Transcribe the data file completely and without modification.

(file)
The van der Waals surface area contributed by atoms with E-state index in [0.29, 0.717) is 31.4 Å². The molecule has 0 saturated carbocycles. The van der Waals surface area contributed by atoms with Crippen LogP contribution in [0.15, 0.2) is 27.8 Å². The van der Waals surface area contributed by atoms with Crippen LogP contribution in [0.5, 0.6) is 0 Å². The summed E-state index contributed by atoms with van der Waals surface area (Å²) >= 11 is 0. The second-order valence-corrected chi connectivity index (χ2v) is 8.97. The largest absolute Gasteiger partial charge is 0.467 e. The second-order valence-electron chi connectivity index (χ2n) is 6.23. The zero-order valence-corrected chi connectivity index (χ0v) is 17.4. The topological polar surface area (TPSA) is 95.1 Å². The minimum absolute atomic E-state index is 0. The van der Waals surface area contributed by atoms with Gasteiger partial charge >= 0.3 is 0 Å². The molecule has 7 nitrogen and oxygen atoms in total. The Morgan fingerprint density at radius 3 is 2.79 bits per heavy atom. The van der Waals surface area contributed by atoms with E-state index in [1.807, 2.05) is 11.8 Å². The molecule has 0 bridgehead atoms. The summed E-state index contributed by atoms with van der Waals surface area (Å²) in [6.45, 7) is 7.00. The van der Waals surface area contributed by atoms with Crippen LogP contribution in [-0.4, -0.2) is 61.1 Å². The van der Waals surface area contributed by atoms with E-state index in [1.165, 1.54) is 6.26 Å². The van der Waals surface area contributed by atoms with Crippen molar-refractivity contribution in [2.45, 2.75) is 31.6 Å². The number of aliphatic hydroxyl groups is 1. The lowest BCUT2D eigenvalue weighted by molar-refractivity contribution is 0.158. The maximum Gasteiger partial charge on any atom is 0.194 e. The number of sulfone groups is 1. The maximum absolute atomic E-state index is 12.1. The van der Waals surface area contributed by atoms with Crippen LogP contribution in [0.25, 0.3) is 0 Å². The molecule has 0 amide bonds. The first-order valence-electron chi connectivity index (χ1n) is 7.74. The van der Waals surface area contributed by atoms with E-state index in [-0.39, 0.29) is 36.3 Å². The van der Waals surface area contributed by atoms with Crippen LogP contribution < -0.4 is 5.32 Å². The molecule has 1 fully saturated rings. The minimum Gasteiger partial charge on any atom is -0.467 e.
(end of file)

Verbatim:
The van der Waals surface area contributed by atoms with E-state index in [0.29, 0.717) is 31.4 Å². The molecule has 0 saturated carbocycles. The van der Waals surface area contributed by atoms with Crippen LogP contribution in [0.15, 0.2) is 27.8 Å². The van der Waals surface area contributed by atoms with Crippen LogP contribution in [0.5, 0.6) is 0 Å². The summed E-state index contributed by atoms with van der Waals surface area (Å²) >= 11 is 0. The second-order valence-corrected chi connectivity index (χ2v) is 8.97. The largest absolute Gasteiger partial charge is 0.467 e. The second-order valence-electron chi connectivity index (χ2n) is 6.23. The zero-order valence-corrected chi connectivity index (χ0v) is 17.4. The topological polar surface area (TPSA) is 95.1 Å². The minimum absolute atomic E-state index is 0. The van der Waals surface area contributed by atoms with Gasteiger partial charge >= 0.3 is 0 Å². The molecule has 7 nitrogen and oxygen atoms in total. The Morgan fingerprint density at radius 3 is 2.79 bits per heavy atom. The van der Waals surface area contributed by atoms with E-state index in [1.807, 2.05) is 11.8 Å². The molecule has 0 bridgehead atoms. The summed E-state index contributed by atoms with van der Waals surface area (Å²) in [6.45, 7) is 7.00. The van der Waals surface area contributed by atoms with Crippen LogP contribution in [-0.4, -0.2) is 61.1 Å². The van der Waals surface area contributed by atoms with E-state index in [1.165, 1.54) is 6.26 Å². The van der Waals surface area contributed by atoms with Crippen molar-refractivity contribution in [2.45, 2.75) is 31.6 Å². The number of aliphatic hydroxyl groups is 1. The lowest BCUT2D eigenvalue weighted by molar-refractivity contribution is 0.158. The maximum Gasteiger partial charge on any atom is 0.194 e. The number of sulfone groups is 1. The maximum absolute atomic E-state index is 12.1. The van der Waals surface area contributed by atoms with Crippen LogP contribution in [0.25, 0.3) is 0 Å². The molecule has 0 amide bonds. The first-order valence-electron chi connectivity index (χ1n) is 7.74. The van der Waals surface area contributed by atoms with E-state index in [-0.39, 0.29) is 36.3 Å². The van der Waals surface area contributed by atoms with Crippen LogP contribution < -0.4 is 5.32 Å². The molecule has 1 fully saturated rings. The minimum Gasteiger partial charge on any atom is -0.467 e.